A Canadian based crypto currency exchange claims they can no longer repay their customers $250 million worth of funds after the founder unexpectedly passed away holding the master password. The founder reportedly was the only person who knew the codes and security logins.
While this case is unfortunate, it's also not uncommon. Many businesses owners don't prepare for emergencies or death--myself included. "How do you manage your processes a friend recently asked me?" "50 percent is in my head." I replied. "So if you get hit by a bus, your business will shut down?" he retorted.
I had never thought about it that way--but it was true. In the event of an emergency, my business would turn to chaos. As a business owner, here are three ways you can ensure your operations run smoothly--with or without you.
1. Share knowledge with appropriate parties.
This $250 million dollar problem could have easily been avoided if one other party on the team knew the password. Sure, it's fair to be skeptical with what others could do with the password, but at the very least--give the password to someone for safekeeping that you wholeheartedly trust. (Even if that person is your mother!)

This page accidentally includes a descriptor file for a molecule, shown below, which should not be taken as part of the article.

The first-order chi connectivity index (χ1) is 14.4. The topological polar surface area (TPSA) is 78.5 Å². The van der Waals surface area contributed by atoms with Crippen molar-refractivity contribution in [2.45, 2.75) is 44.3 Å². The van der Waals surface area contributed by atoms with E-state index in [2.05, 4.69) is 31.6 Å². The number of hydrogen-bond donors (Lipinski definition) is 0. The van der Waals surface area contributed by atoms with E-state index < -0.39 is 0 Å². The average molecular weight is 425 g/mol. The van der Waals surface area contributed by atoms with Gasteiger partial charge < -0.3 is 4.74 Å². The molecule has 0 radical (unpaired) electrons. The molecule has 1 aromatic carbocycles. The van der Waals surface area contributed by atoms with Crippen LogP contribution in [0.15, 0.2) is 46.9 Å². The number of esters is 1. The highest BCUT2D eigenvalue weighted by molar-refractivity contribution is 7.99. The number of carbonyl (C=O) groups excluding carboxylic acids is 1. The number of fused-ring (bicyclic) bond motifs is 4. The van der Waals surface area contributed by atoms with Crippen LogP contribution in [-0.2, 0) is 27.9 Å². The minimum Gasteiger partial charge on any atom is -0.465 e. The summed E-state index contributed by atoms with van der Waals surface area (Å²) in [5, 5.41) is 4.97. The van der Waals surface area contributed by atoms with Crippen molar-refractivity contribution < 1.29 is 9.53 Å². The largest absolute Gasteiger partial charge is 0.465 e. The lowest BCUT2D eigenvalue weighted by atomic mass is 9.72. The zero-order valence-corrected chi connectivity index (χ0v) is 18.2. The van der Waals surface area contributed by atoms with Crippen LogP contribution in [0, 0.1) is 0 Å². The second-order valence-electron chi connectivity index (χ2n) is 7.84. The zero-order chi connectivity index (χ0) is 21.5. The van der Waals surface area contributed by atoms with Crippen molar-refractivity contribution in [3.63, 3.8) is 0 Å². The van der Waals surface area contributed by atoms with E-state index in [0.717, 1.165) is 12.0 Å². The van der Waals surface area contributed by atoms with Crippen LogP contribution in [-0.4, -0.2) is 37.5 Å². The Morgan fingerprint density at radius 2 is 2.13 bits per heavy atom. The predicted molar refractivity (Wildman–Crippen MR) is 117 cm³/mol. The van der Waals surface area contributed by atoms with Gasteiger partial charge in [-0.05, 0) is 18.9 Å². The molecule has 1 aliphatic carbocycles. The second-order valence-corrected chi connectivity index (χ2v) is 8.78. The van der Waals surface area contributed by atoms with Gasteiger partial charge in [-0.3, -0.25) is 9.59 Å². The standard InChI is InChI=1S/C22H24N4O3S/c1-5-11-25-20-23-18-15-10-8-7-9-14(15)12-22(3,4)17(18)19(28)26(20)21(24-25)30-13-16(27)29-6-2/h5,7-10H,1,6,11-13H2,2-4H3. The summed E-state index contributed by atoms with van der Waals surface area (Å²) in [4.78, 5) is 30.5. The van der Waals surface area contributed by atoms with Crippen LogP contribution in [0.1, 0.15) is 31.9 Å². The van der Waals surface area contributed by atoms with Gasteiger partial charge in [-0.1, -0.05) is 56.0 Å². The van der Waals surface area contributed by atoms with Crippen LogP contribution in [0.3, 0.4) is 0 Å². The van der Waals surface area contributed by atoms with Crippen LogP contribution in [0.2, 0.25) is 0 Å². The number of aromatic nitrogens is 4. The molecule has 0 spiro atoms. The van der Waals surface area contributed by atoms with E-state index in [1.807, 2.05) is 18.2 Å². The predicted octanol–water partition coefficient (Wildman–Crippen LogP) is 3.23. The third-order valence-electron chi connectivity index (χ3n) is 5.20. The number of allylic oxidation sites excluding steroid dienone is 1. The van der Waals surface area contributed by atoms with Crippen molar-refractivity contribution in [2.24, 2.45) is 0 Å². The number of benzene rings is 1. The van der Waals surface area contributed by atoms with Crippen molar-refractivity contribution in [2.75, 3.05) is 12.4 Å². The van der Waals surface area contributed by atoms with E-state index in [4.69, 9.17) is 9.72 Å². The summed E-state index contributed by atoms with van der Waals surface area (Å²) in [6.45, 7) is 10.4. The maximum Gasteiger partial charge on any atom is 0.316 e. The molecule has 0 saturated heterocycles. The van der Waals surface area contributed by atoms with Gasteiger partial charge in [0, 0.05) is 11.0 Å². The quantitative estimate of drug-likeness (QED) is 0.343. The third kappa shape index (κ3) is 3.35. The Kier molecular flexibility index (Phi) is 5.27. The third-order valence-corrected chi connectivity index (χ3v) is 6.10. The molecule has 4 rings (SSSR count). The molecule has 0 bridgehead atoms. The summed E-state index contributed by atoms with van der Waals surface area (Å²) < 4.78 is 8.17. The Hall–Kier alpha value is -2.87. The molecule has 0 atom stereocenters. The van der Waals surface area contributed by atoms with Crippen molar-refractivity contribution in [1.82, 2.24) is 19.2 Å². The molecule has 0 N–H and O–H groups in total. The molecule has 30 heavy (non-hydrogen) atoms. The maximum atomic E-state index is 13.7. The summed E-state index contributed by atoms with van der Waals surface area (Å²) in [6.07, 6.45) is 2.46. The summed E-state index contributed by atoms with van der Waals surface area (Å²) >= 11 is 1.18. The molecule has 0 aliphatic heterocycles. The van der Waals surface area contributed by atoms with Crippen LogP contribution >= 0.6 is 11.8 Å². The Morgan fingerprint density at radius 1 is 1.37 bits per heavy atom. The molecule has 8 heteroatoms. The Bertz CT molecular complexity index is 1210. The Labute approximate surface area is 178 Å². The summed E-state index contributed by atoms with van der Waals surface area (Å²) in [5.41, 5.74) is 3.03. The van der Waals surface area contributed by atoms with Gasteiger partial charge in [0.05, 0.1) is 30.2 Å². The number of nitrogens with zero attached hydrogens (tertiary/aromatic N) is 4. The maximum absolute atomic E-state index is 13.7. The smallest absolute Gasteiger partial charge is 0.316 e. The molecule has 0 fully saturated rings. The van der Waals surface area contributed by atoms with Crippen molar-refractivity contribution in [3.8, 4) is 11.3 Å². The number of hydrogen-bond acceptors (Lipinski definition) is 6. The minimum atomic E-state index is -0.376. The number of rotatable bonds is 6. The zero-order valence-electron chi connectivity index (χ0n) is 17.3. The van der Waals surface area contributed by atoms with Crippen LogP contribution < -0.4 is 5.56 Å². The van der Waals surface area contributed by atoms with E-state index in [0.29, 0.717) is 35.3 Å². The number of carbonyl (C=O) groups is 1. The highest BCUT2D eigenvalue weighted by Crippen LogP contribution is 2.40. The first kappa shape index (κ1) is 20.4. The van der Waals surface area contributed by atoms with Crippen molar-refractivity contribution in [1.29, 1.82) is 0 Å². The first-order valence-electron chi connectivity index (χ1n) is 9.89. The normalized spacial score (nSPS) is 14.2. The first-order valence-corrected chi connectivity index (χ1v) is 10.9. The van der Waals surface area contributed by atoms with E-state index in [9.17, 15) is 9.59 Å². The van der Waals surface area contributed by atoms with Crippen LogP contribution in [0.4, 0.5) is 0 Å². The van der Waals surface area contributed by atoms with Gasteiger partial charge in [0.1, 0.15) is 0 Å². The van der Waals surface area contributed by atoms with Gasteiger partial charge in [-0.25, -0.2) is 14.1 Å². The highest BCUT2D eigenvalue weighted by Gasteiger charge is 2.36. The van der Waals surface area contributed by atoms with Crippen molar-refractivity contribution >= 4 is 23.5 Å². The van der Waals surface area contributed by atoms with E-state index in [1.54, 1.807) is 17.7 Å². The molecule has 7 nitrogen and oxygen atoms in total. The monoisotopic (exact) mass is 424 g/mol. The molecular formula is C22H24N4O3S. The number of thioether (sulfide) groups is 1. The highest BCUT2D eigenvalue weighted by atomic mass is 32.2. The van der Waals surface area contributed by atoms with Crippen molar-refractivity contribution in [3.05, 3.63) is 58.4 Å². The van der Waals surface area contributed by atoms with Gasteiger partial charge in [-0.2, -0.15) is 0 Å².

While death is an extreme case, emergencies can and will happen. I've had to work through colds, broken bones, and other medical emergencies. I've since learned that it's very important for my team to know about the interworkings of the business in my absence. Now, when I'm out with a cold, I have a reliable and trustworthy colleague who can step in.
Even though you might be in charge, there should be someone else in the business who knows the passwords and high level business logistics.
2. Write down important processes and don't keep them in your head.
In the case of the exchange, $250 million is now stuck and could have easily been prevented. Even if the password wasn't given to anyone on the team, a process on how to get the password should have been documented and passed to a trusted team member.
This year, I'm committed to taking business processes out of my head, and documenting them. This way, in a crisis, I can easily pass the reigns to someone on my team seamlessly. Not only will writing down processes help in case of emergency, but it will also help you take a hard look at the way things are currently being done. Sometimes writing down your process can help you see flaws and mistakes you might not have seen otherwise.
3. Use software for password protection.
Storing passwords in your head is not only dangerous for your business, but can also cause a huge headache if you forget the password. I use tools like OnePassword and KeePass to encrypt my passwords with extra two-factor authentication. Not only will this help store your passwords safely, but in an event of a stolen computer (like I had happen this year) your accounts will unaccessible with a double layer of protection.
Crisis could strike at any time. Is your business prepared?